It should be noted that fatigue allowables for welded 6061T6 aluminum are included in specifications suggested by the American Society of Civil Engineers (ASCE) Task Committee on Lightweight Alloys (1962). The fatigue allowables in the ASCE specification were based on the data from Nordmark and Clark (1964). The ASCE design curves are compared with the proposed design fatigue curves in Fig. 9. Note that the ASCE fatigue design curve for welded joints with an Rratio of 0.5 is in good agreement with the design curve with maximum mean stress effects and a weld reduction factor of two. Therefore, a weld reduction factor of two must be applied to the fatigue design curves when they are applied to welds.
The fatigue design curve reduced by a factor of two on stress is compared with the data fiom Sanders and Day (1983) and Nordmark and Clark (1964) for weldments in Fig. 10. The open point symbols are from tests with no mean stress. The plus and x symbols are from tests with applied mean stress. As can be seen in Fig. 10, a weld reduction factor of two, i.e. dividing the allowable stress values by two, results in design curves that are adequately conservative.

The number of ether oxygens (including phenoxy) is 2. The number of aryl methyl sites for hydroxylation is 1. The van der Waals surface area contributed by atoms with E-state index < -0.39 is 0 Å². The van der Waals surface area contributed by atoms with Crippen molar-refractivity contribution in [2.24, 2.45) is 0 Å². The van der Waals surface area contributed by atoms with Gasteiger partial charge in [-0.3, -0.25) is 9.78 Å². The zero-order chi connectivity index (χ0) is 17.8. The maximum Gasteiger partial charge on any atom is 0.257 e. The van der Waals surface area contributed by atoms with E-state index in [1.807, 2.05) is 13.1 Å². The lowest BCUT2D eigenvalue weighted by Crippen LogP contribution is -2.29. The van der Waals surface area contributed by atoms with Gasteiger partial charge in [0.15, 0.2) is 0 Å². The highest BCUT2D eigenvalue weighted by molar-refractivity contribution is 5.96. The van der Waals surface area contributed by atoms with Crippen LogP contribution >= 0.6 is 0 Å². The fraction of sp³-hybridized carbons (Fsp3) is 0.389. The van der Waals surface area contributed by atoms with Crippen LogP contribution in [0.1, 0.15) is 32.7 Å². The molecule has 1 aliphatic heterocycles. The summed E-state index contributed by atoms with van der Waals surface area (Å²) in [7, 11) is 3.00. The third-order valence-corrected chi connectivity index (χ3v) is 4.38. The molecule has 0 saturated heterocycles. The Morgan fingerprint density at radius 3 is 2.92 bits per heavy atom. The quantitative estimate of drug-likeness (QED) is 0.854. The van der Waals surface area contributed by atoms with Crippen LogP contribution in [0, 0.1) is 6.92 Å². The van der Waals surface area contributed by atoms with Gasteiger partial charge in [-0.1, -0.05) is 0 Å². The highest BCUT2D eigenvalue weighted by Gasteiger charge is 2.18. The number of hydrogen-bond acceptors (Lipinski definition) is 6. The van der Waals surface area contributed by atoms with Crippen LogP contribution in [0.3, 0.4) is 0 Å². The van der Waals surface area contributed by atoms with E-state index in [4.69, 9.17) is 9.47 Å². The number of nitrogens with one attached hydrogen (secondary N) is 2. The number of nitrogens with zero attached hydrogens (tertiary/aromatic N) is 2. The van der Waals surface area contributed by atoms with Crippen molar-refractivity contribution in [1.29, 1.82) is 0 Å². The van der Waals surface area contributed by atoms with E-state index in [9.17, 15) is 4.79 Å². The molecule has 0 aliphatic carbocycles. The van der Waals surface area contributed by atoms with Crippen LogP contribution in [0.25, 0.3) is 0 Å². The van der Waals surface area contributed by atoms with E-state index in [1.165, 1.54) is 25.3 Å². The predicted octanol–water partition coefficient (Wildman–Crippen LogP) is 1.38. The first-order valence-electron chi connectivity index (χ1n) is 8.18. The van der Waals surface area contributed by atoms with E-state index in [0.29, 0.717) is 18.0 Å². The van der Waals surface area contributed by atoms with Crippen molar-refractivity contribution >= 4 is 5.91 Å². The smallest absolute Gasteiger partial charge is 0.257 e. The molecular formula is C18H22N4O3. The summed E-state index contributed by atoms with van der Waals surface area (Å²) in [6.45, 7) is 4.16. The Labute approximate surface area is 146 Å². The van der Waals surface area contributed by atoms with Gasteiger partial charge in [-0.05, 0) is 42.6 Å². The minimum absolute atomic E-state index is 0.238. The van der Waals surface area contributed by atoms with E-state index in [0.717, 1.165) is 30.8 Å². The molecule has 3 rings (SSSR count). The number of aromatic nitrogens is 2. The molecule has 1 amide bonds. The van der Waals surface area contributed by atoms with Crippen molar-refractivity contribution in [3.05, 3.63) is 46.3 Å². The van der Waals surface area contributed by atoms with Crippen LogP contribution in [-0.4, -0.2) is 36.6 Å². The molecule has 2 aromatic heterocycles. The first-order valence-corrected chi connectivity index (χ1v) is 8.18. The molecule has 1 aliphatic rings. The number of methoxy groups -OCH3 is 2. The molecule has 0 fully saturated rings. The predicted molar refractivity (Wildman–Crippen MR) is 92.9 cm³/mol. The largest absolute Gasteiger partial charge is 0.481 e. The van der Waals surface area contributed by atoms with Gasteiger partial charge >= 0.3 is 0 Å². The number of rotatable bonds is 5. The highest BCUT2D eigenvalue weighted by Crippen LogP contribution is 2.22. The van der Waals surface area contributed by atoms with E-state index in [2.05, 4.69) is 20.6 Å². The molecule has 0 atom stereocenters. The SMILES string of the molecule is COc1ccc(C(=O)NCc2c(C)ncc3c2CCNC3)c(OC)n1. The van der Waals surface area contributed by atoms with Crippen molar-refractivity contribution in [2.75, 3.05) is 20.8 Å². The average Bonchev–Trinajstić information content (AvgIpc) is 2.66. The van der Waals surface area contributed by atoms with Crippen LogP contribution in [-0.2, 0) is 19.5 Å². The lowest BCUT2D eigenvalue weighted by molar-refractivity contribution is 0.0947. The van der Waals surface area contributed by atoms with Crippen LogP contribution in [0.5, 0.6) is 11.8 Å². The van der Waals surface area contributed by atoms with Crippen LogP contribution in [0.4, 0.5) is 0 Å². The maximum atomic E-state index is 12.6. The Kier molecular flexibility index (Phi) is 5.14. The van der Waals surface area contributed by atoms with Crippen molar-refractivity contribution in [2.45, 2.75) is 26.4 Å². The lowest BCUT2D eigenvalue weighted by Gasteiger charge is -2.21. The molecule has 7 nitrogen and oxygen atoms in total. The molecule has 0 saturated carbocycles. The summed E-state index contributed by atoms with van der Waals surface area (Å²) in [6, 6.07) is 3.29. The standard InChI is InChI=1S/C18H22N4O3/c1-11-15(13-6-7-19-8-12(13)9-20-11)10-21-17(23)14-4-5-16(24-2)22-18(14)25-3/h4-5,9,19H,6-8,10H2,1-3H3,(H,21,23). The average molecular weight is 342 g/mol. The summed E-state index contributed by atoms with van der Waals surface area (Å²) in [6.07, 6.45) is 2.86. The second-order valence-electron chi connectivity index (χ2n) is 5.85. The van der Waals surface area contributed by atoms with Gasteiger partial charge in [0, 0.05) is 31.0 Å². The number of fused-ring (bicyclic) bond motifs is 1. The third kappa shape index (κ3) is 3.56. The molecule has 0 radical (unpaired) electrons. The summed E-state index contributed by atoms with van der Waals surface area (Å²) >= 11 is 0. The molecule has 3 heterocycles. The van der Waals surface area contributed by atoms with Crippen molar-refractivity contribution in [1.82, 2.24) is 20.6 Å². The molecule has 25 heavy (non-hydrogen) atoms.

SUMMARY
Fatigue design curves have been developed for 6061T6 aluminum and are given in Fig. 6
and Table 1. Mean stress effects were accounted for using the Gerber equation. A weld
reduction factor of two is required when the fatigue design curves are applied to welds.
ACKNOWLEDGMENTS
C. R. Luttrell’s assistance in assembling the database is appreciated. Members of the
ASME Boiler and Pressure Vessel Committee’s Subgroup on Fatigue Strength chaired by
W. J. O’Donnell provided many helpful suggestions and valuable guidance. Reviews by
C. R. Brinkman, R. C. Gwaltney, and D. P. Jones are gratefully acknowledged. I thank
Sherry Byerly for typing the manuscript. The support of this work by J. M. Corum, D. L.
Selby, and C. D. West is gratefully acknowledged.
Where:
A = constant
B = constant
E = eleastic modulus
N = number of cycles to failure
S = strain amplitube times elastic modulus
R = ratio of minimum stress to maximum stress in a fatigue test
RA = percent reduction of area
S = strain amplitude of alternating stress intensity
S_{a} = allowable amplitutde times eleastic modulus
S_{e} = endurance limit
S_{f} = fatigue strength under fully reveresd loading
S_{f1} = fatigue strength in presense of mean stress
S_{m} = mean stree
S_{u} = tensile strength
S_{y} = cyclic yield strength
Table 1 Tabulated values of S_{a} from Fig. 6.
Number of Cycles